The Julien Levy Gallery
Summary of The Julien Levy Gallery
The Julien Levy Gallery - only one of a few art galleries in Manhattan during its time - was a major destination throughout the 1930s and 40s for popular Surrealist art, photography and experimental film. Such artists who enjoyed solo exhibitions at the Levy included Giacometti, Tanning, Ernst, Magritte, Kahlo, Ray, Cornell, and probably most prominent of all, Arshile Gorky. Many of the 20th century's most revered works of Modern art passed through the Julien Levy Gallery doors at one time or another, making the gallery a fundamental resource for those artists who went on to define Abstract Expressionism.
Background of Julien Levy
Julien Levy (1906-1981) began his foray into the avant-garde arts during his years as a student at Harvard. Among the impressive list of his classmates from the mid-1920s include Alfred H. Barr, Jr., James Thrall Soby and Philip Johnson. As part of this Harvard group, Levy became an avid art promoter and collector, and expressed a particular affinity for film and photography. Levy also possessed a deep affection for European Surrealism; a passion that would have a profound impact on the artists he represented in future years.
Levy Travels to Paris
Levy dropped out of school in 1927 and boarded Paris, a transatlantic steamer headed for Le Havre, France. On board he met Marcel Duchamp and the two quickly became friends. It was through Duchamp that Levy was able to meet and befriend many in the Parisian art world, including the photographers Eugene Atget and Berenice Abbott, who was Man Ray's personal assistant at the time.
Relationship with Eugene Atget
Eugene Atget died the same year Levy arrived in Paris, and with help from Abbott, Levy was able to purchase the entire catalog of Atget's photography, which included 2000 prints and 10,000 glass-plate negatives. Like many American artists and dealers who were born around the turn of the 20th century, Levy was deeply fascinated with 19th-century Parisian art and culture, and preserving Atget's catalog was a way for Levy to preserve a photographic record of Paris from the past century.
After three years in Paris, Levy returned to New York and made the decision to become an art dealer. Together he and Abbott put together a show of Atget's photography at the Weyhe Gallery, and soon after Levy attempted to sell the entire catalog to MoMA. Both the Weyhe show and his offer to MoMA were met with lukewarm responses.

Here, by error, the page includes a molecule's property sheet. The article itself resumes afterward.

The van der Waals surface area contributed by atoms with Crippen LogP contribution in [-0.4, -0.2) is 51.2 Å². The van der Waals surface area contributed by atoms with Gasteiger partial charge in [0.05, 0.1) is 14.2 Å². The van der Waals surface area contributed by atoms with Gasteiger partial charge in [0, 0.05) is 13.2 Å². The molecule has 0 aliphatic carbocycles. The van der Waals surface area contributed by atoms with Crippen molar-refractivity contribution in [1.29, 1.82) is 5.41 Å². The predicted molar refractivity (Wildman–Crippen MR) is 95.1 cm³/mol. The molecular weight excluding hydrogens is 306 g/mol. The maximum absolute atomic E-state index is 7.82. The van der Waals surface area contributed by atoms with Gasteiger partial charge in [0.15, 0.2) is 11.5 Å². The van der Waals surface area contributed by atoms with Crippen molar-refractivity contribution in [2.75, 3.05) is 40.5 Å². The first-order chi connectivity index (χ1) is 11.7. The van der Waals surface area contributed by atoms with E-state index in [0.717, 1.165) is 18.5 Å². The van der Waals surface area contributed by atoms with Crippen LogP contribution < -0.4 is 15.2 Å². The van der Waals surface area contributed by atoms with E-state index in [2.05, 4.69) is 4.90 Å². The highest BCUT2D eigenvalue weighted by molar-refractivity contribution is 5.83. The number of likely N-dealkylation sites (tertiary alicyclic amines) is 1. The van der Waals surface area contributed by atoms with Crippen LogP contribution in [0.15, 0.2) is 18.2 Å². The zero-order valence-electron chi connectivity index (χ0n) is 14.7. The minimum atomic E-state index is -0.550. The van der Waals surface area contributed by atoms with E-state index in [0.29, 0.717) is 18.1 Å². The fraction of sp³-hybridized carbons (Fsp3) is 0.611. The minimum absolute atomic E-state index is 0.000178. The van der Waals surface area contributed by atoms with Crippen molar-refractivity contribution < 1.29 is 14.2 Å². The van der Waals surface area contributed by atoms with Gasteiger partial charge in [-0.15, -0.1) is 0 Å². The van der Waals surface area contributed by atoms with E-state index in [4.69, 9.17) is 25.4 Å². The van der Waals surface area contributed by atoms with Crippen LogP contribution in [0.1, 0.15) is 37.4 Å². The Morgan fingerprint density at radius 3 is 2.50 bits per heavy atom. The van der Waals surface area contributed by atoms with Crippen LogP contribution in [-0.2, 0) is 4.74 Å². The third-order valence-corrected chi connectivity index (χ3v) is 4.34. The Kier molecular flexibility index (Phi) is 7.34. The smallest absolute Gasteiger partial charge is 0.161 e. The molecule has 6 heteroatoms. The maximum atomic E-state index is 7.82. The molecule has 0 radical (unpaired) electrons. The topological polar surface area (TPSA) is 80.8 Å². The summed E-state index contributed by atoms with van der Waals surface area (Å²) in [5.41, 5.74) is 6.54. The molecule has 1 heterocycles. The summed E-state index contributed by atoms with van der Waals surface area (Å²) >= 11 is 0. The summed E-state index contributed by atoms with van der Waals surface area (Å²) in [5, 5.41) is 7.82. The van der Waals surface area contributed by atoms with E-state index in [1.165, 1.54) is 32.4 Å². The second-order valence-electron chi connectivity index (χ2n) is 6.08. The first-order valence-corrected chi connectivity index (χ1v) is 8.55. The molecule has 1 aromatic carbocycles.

Remarkably enough, nearly 40 years after MoMA's Acquisitions Committee refused Levy's offer of the Atget photography catalog, they finally agreed to purchase the collection in 1969. This seemingly revelatory gesture by MoMA indicates precisely how far ahead of his time Julien Levy was in identifying significant artwork.
Opens the Julien Levy Gallery
In November of 1931 Levy opened his new gallery in midtown Manhattan with a photography exhibition that included works by his friend and mentor, Alfred Stieglitz. Quickly discovering that photography was hard to sell, Levy shifted his gallery's focus to Surrealism and to showing the work of artists like Dalí, Ernst, Ray and Cornell.
The Gallery's Legacy
As Abstract Expressionism was beginning to flourish in New York, Levy's gallery was a haven for other styles of art that heavily influenced the Abstract Expressionist artists. Levy's true passions were photography first, with both Surrealism and experimental film following closely behind. On constant view at the gallery were paintings by Gorky, Ernst, Picasso, Kahlo, Tanning, Matisse and Magritte, as well as collages and sculpture by Giacometti, Cornell and Noguchi. The artists, scholars and critics who eventually defined Abstract Expressionism in the 1950s spent much of their time at the Levy Gallery, which many viewed as a brief escape to a small piece of pre-1940 Paris, right in the heart of Manhattan.